Also in today's EMEA regional roundup: Safaricom comes on strong; Sweden approves Tele2/Com Hem deal; Spotify shares slump on margin-shaving plans; inventor of web says 'careful now.'
UK telecom regulator Ofcom has launched a consultation on proposals to allow greater access to the ducts and poles of BT Group plc (NYSE: BT; London: BTA)'s quasi-autonomous network access arm, Openreach . The plan is that any type of telecom service, be it high-speed leased lines for large businesses or networks carrying data for mobile operators, will be able to piggyback on Openreach's infrastructure. In geographic areas where competition in this market is low, Ofcom is proposing price caps on BT, though lighter regulation will apply in areas where stronger competition is more likely. The consultation closes on January 18. (See BT, Ofcom & the Battle of Britain.)
Kenyan market leader Safaricom Ltd. reported another strong fiscal half year to the end of September, with significant increases in revenues and earnings plus a further bump to its customer base, which stood at nearly 30 million at the end of September (in a country with a total population of about 50 million). The operator, which is now investing in FTTH infrastructure as well as expanding its 3G and 4G coverage, reported earnings before interest and tax (EBIT) of 44.6 billion Kenyan shillings ($439 million), while net income was up by more than 20% to KES31.5 billion ($310 million) on revenues of KES122.84 billion ($1.21 billion). Its share price gained more than 4.2% in morning trading on the Nairobi exchange. (See Safaricom Reports Strong Growth in Fiscal First Half.)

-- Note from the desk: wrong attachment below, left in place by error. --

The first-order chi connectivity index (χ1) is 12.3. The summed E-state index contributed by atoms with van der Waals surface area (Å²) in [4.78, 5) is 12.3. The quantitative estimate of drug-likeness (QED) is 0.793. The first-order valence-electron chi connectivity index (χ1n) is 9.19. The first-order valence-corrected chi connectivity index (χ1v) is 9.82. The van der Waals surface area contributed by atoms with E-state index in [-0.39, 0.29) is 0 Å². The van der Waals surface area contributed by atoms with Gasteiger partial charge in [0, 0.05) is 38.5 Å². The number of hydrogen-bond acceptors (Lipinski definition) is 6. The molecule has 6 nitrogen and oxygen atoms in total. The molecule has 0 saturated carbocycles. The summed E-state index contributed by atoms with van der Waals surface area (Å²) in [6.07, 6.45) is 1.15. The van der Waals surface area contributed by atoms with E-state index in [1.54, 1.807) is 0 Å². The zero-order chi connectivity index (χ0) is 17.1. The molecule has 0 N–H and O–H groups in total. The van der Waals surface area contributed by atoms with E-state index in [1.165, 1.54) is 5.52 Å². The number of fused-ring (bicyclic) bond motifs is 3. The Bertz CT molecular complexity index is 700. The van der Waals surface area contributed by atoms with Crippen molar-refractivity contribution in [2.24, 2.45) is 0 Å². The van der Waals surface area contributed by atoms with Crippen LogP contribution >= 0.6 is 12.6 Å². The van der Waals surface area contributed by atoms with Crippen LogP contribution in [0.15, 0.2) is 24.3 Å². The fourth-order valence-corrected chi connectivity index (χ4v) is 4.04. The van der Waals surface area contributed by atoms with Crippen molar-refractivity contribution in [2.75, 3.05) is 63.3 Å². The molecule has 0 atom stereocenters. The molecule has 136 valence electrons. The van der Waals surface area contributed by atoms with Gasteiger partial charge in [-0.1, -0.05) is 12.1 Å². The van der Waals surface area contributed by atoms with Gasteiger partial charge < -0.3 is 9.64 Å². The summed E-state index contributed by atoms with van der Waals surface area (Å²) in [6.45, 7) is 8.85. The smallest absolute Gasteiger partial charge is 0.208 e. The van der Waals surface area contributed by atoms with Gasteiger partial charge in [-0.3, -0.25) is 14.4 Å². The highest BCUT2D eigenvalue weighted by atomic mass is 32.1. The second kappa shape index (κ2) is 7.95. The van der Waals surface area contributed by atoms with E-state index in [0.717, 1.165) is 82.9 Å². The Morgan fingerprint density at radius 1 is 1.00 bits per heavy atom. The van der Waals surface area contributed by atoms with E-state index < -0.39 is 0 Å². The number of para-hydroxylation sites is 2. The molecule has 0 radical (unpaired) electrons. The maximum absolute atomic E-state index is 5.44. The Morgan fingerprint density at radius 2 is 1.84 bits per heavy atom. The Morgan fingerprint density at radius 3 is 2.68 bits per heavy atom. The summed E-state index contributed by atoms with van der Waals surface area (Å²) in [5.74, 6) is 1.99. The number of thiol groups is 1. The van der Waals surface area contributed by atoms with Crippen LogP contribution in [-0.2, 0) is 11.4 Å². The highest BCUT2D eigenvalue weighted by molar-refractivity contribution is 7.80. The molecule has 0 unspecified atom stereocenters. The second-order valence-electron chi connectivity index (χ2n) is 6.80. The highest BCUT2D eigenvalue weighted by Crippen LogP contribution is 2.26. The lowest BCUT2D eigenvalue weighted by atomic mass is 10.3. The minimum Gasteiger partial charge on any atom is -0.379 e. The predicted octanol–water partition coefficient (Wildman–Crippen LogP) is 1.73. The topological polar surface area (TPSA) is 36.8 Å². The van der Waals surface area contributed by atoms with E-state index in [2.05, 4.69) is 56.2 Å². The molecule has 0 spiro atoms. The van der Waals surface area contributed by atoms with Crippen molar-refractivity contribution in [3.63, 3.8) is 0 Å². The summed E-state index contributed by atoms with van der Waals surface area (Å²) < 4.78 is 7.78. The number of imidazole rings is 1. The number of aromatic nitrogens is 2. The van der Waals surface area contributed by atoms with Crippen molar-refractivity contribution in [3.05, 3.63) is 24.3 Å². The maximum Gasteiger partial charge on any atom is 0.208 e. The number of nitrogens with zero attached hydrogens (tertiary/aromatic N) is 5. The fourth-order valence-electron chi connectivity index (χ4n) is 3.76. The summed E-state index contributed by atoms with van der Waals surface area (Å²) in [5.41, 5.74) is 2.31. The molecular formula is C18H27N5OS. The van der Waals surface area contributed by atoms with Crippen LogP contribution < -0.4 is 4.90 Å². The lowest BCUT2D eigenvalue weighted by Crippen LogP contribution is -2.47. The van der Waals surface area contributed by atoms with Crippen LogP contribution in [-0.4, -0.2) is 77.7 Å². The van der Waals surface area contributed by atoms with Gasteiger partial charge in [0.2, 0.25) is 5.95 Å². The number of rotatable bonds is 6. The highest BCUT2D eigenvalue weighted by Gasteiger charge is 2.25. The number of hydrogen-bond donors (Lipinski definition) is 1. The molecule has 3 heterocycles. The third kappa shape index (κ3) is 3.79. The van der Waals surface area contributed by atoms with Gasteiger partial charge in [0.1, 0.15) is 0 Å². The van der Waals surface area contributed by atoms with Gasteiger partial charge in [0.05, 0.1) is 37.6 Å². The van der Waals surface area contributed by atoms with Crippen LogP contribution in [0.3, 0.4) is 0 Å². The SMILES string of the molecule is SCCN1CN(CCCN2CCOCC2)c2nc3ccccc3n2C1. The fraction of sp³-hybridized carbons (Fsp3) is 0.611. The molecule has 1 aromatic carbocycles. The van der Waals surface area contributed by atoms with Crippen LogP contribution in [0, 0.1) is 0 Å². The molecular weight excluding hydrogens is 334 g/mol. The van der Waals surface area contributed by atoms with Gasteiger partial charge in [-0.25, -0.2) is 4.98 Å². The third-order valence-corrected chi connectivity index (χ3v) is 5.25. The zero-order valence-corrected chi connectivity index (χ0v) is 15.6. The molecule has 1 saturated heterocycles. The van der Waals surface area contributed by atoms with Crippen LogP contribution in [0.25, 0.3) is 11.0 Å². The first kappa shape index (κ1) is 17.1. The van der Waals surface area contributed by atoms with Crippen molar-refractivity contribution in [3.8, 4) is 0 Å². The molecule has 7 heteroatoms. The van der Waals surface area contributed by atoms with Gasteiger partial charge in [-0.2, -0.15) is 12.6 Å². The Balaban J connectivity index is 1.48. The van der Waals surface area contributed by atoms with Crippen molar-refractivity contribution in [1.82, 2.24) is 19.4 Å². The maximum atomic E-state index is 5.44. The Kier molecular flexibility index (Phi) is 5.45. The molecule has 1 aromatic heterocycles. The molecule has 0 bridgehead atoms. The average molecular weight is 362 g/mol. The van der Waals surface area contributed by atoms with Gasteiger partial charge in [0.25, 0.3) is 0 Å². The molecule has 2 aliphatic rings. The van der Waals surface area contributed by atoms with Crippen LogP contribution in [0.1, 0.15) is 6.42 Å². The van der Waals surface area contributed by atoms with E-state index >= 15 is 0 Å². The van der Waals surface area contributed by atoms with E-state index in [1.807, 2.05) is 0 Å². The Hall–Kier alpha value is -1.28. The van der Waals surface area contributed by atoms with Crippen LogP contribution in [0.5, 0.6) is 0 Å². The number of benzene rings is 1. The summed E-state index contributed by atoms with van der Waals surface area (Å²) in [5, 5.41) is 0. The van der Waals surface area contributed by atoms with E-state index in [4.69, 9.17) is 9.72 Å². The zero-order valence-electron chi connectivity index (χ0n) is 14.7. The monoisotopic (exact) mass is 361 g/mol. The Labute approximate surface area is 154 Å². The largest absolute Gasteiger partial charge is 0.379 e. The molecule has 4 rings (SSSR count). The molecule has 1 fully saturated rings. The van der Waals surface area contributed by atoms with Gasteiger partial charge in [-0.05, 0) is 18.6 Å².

The Swedish regulatory authorities have approved the merger between Tele2 AB (Nasdaq: TLTO) and Com Hem AB . The deal is valued at about US$3.3 billion and Tele2's hope is that it will make it better able to offer a full range of fixed and mobile services to its customers, thereby providing a serious challenge to market leader Telia . The deal was given the green light by the European Commission last month. (See Sweden's Tele2 to Swallow Com Hem in $3.3B Deal.)
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Shares in Sweden's Spotify fell by almost 10% on Thursday when the popular music-streaming service indicated it would seek to reduce its operating margins "for the foreseeable future." As Reuters reports, Spotify basically beat itself up for not spending enough on hiring more engineers. The company generated €1.35 billion ($1.54 billion) of revenue in the third quarter, just beating the €1.33 billion ($1.52 billion) estimate.
Tim Berners-Lee, who many view as the man who "invented" the web, has warned that there is a "danger of concentration," with the likes of Google and Amazon having far too much power in the online world. As if! But Berners-Lee also told Reuters that technological innovation may end up cutting down the current online giants down to size anyway, so we might all be worrying about nothing.